Saturday evening. 21 August 2010. The function room in the Victoria Hotel is hot. Crammed in are hundreds of people. At the rear, journalists circle around television cameras. They care little for the buzzing green-clad crowd: their focus is elsewhere. They scribble notes, look at the floor. It is artificially bright in this little area: a bubble of luminosity thrown by the TV lights. Greens activists hug each other, chatter animatedly. There are several questions everyone asks: Where did you hand out how-to-vote cards? How will the Greens go? Who will win government? In their hearts, they know that tonight will be a victory for the party.
They are not wrong. Before long, it is announced that Adam Bandt – a friend of mine – has been elected as member for the seat of Melbourne. His first words are ‘Melbourne, together we’ve made history today.’ If his first words are passionate, the rest of his speech is a lesson in composure and diplomacy. The speech is not heavy on content, though he does highlight the Greens progressive policies on refugees, climate change and same-sex marriage. He finishes to a storm of applause.
Three years earlier – in 2007 – I also attended the Greens election night party. That was the night that Kevin Rudd was elected and the Greens event was sparsely attended and low-key. That night, the place to be was Trades Hall, where people were packed in, the beer flowed and the roofs resonated with deafening cheers. Three years later, one can’t help noticing how things have changed. Not only were there greater numbers at the Greens party, but while in 2007 there were scant young people, in 2010 the place is replete with those in their twenties. In 2010, the event has vitality.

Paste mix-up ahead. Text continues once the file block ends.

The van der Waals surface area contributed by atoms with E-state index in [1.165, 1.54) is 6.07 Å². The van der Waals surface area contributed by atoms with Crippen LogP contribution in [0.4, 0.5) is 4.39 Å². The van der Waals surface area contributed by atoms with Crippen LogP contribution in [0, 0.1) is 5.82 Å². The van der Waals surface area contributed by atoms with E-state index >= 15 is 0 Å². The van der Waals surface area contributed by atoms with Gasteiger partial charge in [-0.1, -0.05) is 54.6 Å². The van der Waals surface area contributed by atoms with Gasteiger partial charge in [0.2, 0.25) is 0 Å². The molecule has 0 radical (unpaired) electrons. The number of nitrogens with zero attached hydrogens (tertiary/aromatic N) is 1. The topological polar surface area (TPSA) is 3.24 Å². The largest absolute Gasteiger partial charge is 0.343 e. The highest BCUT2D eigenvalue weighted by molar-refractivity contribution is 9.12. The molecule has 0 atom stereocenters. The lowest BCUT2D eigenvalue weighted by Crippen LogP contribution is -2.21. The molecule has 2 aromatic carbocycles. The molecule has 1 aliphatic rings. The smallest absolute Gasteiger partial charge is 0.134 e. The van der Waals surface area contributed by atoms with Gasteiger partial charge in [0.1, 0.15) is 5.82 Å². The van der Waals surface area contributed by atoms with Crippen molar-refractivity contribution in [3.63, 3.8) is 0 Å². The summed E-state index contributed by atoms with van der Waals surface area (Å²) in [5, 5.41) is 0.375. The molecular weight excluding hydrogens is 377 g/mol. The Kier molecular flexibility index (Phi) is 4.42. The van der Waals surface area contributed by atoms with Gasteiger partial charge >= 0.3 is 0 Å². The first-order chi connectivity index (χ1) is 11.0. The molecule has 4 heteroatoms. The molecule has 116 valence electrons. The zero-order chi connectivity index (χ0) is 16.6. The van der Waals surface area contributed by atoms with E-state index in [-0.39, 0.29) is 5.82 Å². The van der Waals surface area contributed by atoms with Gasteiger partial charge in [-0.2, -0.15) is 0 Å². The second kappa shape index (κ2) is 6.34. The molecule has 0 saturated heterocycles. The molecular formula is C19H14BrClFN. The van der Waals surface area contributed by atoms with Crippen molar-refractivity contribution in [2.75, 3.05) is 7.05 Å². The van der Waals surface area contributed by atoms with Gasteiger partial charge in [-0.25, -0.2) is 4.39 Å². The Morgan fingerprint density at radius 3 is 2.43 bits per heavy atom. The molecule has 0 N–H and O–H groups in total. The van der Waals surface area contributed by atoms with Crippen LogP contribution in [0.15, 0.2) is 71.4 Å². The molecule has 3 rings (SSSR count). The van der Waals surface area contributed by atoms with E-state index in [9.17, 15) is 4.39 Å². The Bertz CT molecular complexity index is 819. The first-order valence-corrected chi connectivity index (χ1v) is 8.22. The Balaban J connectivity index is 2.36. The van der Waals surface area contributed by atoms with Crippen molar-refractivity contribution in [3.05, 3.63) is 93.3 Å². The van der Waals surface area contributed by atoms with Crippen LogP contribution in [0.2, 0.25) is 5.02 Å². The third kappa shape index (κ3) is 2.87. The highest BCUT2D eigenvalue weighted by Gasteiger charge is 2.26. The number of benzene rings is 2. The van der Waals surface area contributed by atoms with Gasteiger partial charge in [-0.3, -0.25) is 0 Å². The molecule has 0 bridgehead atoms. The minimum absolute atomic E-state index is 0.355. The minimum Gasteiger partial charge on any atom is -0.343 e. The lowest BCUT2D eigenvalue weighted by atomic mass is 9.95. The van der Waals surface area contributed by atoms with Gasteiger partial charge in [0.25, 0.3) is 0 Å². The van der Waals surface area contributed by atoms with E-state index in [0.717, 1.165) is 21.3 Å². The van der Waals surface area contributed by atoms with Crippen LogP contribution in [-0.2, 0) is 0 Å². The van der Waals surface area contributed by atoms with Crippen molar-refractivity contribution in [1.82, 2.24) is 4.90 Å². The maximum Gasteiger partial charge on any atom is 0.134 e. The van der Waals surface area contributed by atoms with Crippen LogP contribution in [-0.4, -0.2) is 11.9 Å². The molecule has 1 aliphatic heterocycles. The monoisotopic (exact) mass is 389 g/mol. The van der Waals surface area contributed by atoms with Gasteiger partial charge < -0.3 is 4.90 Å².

Days later Bandt has become a national figure as one of the members of parliament who holds the future of the government in his hands. Whatever occurs, it’s impossible not to reflect on what this means for the Greens.
It might be useful to recall here that the Greens follow in the footsteps of a number of parties internationally who have emerged – and often disintegrated – to the left of the two major parties in their countries. Our close neighbours in New Zealand had the NewLabour Party, founded after a split from the Labour Party in 1989 and which later entered into an alliance with The Greens, The Democratic Party and the Maori Party, Mana Motuhaki. Emerging from this process was a party called The Alliance. At its height, The Alliance polled something like 18 percent of the vote. Scotland saw the development of the Scottish Socialist Party which in 2003 had six elected MPs, though lost them all in 2007. And of course back in the 1980s, there was the case of the first successful Greens Party, the German Greens.
In these cases, a number of similarities emerged:
• The greater success the party had, the more pressure it came under from the right wing. This took all kinds of forms: newspapers and other media, factionalising against them in unions and other institutions, open threats, and so on.
• As this occurred, tensions between the left and right of the parties emerged. Factional struggles evolved which significantly overlapped.
• These left groupings sometimes relied upon significant celebrity leaders (Jim Anderton in NZ, Tommy Sheridan in Scotland). When the interests of these leaders came into contradiction with the interests of the party as a whole, the leaders left, taking their celebrity status and their parliamentary positions.
Such processes are not, of course, inevitable. Whether the Australian Greens will go through anything like them is unclear. The best way to inoculate a political organisation from such pressures is to strengthen the party’s democracy and grassroots involvement. Is this a task that the Greens will be able to undertake?
Other questions also arise. Are we likely to see an influx of the left into the Greens in the wake of this recent success? Will there be an influx of fair-weather friends? Will the electoral support for the Greens continue on to the Victorian state election later this year? Will the Greens be able to turn their electoral support into active party involvement? Will they be able to maintain the course charted when Bandt spoke at the Wheeler Centre recently, which outlines a much clearer idea of his vision?
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